Despite the IPCC report and the Supremes, global warming accounted for only 5% of total news index

Back in February, I chronicled the problems that the year's first IPCC report had in achieving wider media and public attention. In response, I argued that in today's fragmented media system, relying on traditional news coverage to attract the attention of the wider public just wasn't good enough.

As alternatives, I suggested recruiting and training a national system of opinion-leaders or "science navigators" to connect to fellow citizens on the topic, while also harnessing the power of entertainment media and celebrity culture to reach the massive audience of Americans who pay little or no attention to news about either science or public affairs.

Last week it was a new IPCC release, but similar story when it came to its media impact.

According to the latest Pew analysis, global warming only accounted for roughly 5% of the total news hole, far short of the combined attention to Iran, the 2008 Horse Race, and Iraq.

Even the partisan split at the Supreme Court on the EPA's regulation of greenhouse gases didn't elevate news attention to the issue much. In absolute terms, global warming is enjoying record amounts of news attention, yet it still doesn't register as prominent on the overall news agenda. Indeed, last week was only the third week all year where the issue broke into the top ten of news agenda items as tracked by Pew.

Why a federal judge ordered White House to restore Jim Acosta's press badge

A federal judge ruled that the Trump administration likely violated the reporter's Fifth Amendment rights when it stripped his press credentials earlier this month.

WASHINGTON, DC - NOVEMBER 16: CNN chief White House correspondent Jim Acosta (R) returns to the White House with CNN Washington bureau chief Sam Feist after Federal judge Timothy J. Kelly ordered the White House to reinstate his press pass November 16, 2018 in Washington, DC. CNN has filed a lawsuit against the White House after Acosta's press pass was revoked after a dispute involving a news conference last week. (Photo by Alex Wong/Getty Images)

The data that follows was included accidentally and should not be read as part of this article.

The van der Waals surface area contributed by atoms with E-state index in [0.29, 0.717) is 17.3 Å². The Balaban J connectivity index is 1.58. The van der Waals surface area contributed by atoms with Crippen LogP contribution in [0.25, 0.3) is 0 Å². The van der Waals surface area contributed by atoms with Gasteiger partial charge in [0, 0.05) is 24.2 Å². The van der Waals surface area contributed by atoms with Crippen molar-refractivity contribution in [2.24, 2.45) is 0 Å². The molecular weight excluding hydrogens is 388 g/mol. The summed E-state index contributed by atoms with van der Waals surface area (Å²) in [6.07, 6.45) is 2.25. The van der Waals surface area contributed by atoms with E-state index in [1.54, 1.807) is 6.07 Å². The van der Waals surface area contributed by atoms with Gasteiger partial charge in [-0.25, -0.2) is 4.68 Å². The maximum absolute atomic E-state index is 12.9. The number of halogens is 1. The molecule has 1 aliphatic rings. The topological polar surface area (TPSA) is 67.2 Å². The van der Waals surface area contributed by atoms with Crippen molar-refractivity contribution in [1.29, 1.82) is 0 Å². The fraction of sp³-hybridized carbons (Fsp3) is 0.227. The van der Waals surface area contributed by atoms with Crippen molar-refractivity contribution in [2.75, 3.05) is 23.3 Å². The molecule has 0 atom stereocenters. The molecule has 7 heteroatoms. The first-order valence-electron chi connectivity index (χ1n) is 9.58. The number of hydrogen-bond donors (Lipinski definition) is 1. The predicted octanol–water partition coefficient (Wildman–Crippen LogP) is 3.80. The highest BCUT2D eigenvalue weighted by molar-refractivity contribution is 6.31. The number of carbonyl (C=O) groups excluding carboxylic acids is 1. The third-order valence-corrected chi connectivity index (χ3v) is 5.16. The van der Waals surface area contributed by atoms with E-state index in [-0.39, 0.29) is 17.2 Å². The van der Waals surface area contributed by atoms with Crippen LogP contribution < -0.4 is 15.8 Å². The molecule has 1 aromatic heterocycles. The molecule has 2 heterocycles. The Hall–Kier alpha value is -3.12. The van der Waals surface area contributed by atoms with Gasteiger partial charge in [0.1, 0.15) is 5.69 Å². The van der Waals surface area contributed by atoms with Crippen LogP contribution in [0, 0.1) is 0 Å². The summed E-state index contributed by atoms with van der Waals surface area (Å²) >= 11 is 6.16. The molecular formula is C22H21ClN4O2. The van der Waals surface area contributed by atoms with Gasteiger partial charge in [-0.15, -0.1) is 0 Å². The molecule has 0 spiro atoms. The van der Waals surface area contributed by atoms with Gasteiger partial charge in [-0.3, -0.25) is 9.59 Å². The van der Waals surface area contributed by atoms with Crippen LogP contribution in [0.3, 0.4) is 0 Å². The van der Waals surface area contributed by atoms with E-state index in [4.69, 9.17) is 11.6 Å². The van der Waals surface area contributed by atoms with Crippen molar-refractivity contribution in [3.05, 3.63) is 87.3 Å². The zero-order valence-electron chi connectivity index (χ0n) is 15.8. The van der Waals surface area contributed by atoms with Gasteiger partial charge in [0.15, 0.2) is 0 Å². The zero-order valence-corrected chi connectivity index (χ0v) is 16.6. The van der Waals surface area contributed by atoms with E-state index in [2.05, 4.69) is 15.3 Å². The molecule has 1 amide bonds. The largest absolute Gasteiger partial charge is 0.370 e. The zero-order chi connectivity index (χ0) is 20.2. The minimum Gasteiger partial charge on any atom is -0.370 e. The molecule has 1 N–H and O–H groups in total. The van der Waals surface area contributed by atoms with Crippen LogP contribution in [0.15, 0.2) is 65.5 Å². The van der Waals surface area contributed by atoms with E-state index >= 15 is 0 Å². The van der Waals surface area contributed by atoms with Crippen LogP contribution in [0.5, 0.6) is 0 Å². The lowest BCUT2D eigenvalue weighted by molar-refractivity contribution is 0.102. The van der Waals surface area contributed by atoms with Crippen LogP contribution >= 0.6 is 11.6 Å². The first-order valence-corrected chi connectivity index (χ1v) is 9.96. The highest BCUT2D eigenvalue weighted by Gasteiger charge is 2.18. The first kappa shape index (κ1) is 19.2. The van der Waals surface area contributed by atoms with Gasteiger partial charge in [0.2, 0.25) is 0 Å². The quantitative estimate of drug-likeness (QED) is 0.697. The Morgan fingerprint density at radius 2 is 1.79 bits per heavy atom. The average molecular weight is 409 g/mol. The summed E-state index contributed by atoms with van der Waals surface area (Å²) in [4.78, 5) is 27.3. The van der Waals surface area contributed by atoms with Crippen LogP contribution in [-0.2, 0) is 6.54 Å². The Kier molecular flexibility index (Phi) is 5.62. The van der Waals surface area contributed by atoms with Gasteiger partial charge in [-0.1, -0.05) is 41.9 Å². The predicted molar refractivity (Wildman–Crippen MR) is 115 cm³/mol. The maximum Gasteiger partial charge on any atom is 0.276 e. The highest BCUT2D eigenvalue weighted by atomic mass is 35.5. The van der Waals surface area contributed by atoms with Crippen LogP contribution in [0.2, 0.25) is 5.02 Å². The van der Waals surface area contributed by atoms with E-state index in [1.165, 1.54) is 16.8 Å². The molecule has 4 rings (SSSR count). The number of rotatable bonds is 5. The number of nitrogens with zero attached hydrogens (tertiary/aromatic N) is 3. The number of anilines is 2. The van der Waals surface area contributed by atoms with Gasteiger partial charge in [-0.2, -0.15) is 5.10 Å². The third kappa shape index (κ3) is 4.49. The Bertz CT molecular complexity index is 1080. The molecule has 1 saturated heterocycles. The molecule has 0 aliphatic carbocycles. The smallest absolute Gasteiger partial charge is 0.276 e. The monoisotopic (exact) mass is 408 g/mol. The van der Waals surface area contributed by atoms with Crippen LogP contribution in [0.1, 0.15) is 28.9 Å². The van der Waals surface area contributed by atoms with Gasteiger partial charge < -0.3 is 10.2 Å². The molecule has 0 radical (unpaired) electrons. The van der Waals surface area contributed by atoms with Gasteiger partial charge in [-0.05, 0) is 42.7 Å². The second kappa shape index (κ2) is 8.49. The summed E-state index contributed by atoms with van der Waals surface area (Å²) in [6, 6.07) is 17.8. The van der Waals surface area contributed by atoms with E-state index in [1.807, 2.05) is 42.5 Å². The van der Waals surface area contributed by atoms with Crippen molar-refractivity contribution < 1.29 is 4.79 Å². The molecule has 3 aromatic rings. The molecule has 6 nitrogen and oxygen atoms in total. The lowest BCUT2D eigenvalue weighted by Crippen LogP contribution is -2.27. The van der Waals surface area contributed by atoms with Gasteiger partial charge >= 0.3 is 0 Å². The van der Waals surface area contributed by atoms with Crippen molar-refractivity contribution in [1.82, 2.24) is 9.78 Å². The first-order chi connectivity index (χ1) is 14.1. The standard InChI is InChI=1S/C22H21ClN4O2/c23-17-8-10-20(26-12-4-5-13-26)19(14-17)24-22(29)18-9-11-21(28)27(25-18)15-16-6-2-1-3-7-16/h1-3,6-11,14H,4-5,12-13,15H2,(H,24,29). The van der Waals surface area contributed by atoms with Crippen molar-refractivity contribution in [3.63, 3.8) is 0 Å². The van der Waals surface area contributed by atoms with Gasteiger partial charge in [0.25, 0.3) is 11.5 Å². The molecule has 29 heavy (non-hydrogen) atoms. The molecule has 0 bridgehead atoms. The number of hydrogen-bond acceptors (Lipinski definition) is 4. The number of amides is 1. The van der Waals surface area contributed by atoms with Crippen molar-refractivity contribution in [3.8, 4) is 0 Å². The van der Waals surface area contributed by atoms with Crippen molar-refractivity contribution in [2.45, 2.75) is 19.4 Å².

Politics & Current Affairs
  • Acosta will be allowed to return to the White House on Friday.
  • The judge described the ruling as narrow, and didn't rule one way or the other on violations of the First Amendment.
  • The case is still open, and the administration may choose to appeal the ruling.
Keep reading Show less

How to split the USA into two countries: Red and Blue

Progressive America would be half as big, but twice as populated as its conservative twin.

Image: Dicken Schrader
Strange Maps
  • America's two political tribes have consolidated into 'red' and 'blue' nations, with seemingly irreconcilable differences.
  • Perhaps the best way to stop the infighting is to go for a divorce and give the two nations a country each
  • Based on the UN's partition plan for Israel/Palestine, this proposal provides territorial contiguity and sea access to both 'red' and 'blue' America
Keep reading Show less

Scientists just voted to change the definition of a kilogram

The definition of a kilogram will now be fixed to Planck's constant, a fundamental part of quantum physics.

Greg L via Wikipedia
Surprising Science
  • The new definition of a kilogram is based on a physical constant in quantum physics.
  • Unlike the current definition of a kilogram, this measurement will never change.
  • Scientists also voted to update the definitions of several other measurements in physics.
Keep reading Show less